"The world does not reward honesty and independence, it rewards obedience and service. It’s a world of concentrated power, and those who have power are not going to reward people who question that power."-Chomsky

"The trouble with self-delusion, either in a person or a society, is that reality doesn't care what anybody believes, or what story they put out. Reality doesn't "spin." Reality does not have a self-image problem. Reality does not yield its workings to self-esteem management." -J.H. Kunstler

"You don't need a weatherman to know which way the wind blows."-Dylan

Friday, December 4, 2009

The Big Quit

With everything I've written and said about Don Quixote and a commitment to self-honesty, an ironic thing happened. With all my scathing self-righteousness, I quickly became further disgusted with myself in one area in particular. Smoking. Specifically, the empty talk and proclamations that I was "gonna quit." "Gonna" seeming to always be the operative word, rather than "quit." "Words are important." (Shut up Andre. I get it.)

Always "gonna." When might that be? Was I waiting for C.O.P.D.? Perhaps deep down I enjoyed spending $10 for a pack in New York City? No. I even managed to convince myself upon leaving Bash Bish State Park that I just "wanted" a cigarette...after "patching-up" and going 24-hours without one. "Well, no shit you wanted one, fool! You're an addict!" With my new-found focus on "self-delusional awareness" I could now say for certain that this and every other excuse was utter bullshit. Not that it took a genius to figure it out; I still remember Chris's smug look of amusement.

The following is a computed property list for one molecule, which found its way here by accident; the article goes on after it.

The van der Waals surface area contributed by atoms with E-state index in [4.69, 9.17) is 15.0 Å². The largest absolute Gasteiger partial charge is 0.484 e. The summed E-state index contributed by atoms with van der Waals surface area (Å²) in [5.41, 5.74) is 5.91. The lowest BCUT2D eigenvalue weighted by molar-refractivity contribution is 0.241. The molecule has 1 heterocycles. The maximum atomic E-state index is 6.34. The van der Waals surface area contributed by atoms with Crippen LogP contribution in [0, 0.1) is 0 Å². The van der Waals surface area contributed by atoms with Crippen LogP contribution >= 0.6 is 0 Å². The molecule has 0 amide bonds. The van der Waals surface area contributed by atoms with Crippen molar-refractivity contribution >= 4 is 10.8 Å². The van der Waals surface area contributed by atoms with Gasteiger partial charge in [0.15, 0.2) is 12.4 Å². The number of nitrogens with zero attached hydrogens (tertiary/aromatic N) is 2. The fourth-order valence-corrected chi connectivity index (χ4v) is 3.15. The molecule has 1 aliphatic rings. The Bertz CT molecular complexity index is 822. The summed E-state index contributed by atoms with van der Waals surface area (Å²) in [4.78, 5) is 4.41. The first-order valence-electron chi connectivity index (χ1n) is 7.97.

The final insult to injury... literally... was in Boise, and it happened to be photographed. My 16-year old nephew, Ben, and I somehow got into a friendly wrestling match. While it's essential to stress that I did NOT lose, at the end I was on the verge of cardiac arrest! Not only was I unable to breathe, while I had him pinned on to the floor, (despite what you may hear otherwise, he WAS pinned- squirming futilely, not unlike a roped steer), I literally felt ALL of the energy in my body drain out through my feet! What the hell is that? That, and the fact that even in my emaciated state, I still had him by 10-15 pounds and struggled due to poor conditioning was a cold smack in the face.